There weren’t even any illnesses in California, when “the retribution” occurred there and multiple agencies went after Rawesome Food Club in Venice, eventually arresting three people associated with the food club and charging them with felonies. “The reaction” continues in California, where two of the three charged in connection with Rawesome–James Stewart and Sharon Palmer–have been charged with additional felonies in connection with loans some members extended to Palmer.
There is an excellent report on a recent court inquiry into those loans, and the slim evidence of fraud that was presented, put together by Angela Doss and posted at The Girl’s Gone Raw blog. Much as in the kangaroo-court trials that occurred with blacks in the South, there’s actually a possibility the modern-day scapegoats could be convicted and sentenced to serious jail terms.
Or “the retribution” could take the form of renewed lobbying against food rights in states like Wisconsin and Minnesota, where legislation to loosen slightly very tight restrictions on raw milk are under consideration. The raw milk opponents will trot out lobbyists from Big Dairy and professors from universities supported by Big Ag to do more fear mongering.
What I find bothersome, as part of the community that is accused, is that it’s nearly impossible to come up with a constructive reaction to all this. I feel terrible about children becoming seriously ill. While statistically we don’t have a public health problem from raw milk, there’s no question the raw milk community should be concerned about the kinds of illnesses occurring in Missouri and Oregon. Many want to know why such cases are occurring, and what can be done to reduce their likelihood–in other words, some combination of useful investigation, research and education.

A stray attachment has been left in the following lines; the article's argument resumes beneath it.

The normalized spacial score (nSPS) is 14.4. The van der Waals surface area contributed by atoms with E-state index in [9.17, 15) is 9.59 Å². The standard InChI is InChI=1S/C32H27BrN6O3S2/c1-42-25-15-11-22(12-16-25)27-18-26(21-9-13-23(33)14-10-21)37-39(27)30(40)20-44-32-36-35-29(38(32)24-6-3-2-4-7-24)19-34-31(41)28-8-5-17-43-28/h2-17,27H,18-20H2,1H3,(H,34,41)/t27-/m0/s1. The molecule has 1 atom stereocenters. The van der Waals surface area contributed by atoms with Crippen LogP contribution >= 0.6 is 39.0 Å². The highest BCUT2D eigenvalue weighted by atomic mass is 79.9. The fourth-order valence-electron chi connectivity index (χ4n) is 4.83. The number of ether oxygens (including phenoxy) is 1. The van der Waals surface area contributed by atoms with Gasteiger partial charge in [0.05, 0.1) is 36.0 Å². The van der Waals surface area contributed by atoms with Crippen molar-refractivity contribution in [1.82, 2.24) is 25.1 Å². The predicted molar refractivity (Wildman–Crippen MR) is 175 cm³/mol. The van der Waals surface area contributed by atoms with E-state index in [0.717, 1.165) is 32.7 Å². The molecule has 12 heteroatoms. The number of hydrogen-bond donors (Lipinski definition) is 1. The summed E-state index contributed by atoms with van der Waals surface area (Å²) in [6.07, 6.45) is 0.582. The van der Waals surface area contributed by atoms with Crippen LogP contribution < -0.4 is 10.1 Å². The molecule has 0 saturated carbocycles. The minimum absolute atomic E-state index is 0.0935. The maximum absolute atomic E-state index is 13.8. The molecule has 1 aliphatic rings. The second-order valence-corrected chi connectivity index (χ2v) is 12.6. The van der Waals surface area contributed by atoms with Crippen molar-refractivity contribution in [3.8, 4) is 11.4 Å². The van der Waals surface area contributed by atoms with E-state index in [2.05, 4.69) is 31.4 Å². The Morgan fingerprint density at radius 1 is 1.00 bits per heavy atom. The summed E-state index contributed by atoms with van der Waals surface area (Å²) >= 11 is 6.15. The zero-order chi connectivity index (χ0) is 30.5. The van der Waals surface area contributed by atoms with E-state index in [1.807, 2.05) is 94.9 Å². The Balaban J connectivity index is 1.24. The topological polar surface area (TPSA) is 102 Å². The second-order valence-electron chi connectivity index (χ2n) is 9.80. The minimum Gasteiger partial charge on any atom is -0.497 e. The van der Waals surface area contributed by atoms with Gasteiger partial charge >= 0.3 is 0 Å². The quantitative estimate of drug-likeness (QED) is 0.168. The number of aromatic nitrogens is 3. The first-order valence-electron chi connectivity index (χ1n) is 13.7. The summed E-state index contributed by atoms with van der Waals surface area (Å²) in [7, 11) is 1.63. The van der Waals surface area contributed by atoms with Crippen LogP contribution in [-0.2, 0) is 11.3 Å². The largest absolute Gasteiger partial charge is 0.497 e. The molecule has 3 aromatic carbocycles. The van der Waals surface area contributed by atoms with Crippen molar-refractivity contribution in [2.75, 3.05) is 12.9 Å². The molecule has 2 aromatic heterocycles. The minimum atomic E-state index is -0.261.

But that kind of approach seems not to be an option in the current atmosphere of hysteria and recrimination. How do we respond in a sensitive and helpful way when we’re simply being shouted at by lawyers using the Internet to out-market each other in their search for sick clients, and by public health officials who offer quips that “there is no controversy” because, after all, everyone agrees raw milk is inherently unsafe? And you know that no matter how you respond, there’s going to be officially sanctioned retribution upcoming as part of the response.
The larger problem is that there is so much dissonance and contradiction in the situation. Most fundamentally, the accusers want raw milk eliminated rather than any kind of reasoned inquiry. Not surprisingly, the targeted farmers and consumers get their backs up, and go into denial mode, seeking more proof that raw milk was the culprit in these situations. Even those raw milk supporters who might want a reasoned discussion about how to learn from the illnesses that have occurred find it impossible to have any meaningful exchange with people who basically want the product eliminated or so severely regulated that it wouldn’t be available. They are supposedly interested in furthering “the public health,” yet seem uninterested in making raw milk safer. And, of course, we haven’t even begun to consider the economic incentives in the move to rid the nation of raw milk (beyond those for the lawyers).
Our culture teaches us that everything can be worked out by well-meaning people. The emphasis is on “well-meaning.” So, the same tired cycle of verbal and regulatory recrimination repeats itself each time illnesses associated with raw milk occur, neither side really listening to the other, and instead engaged in a propaganda war to convince the public that it is right and the other side is wrong.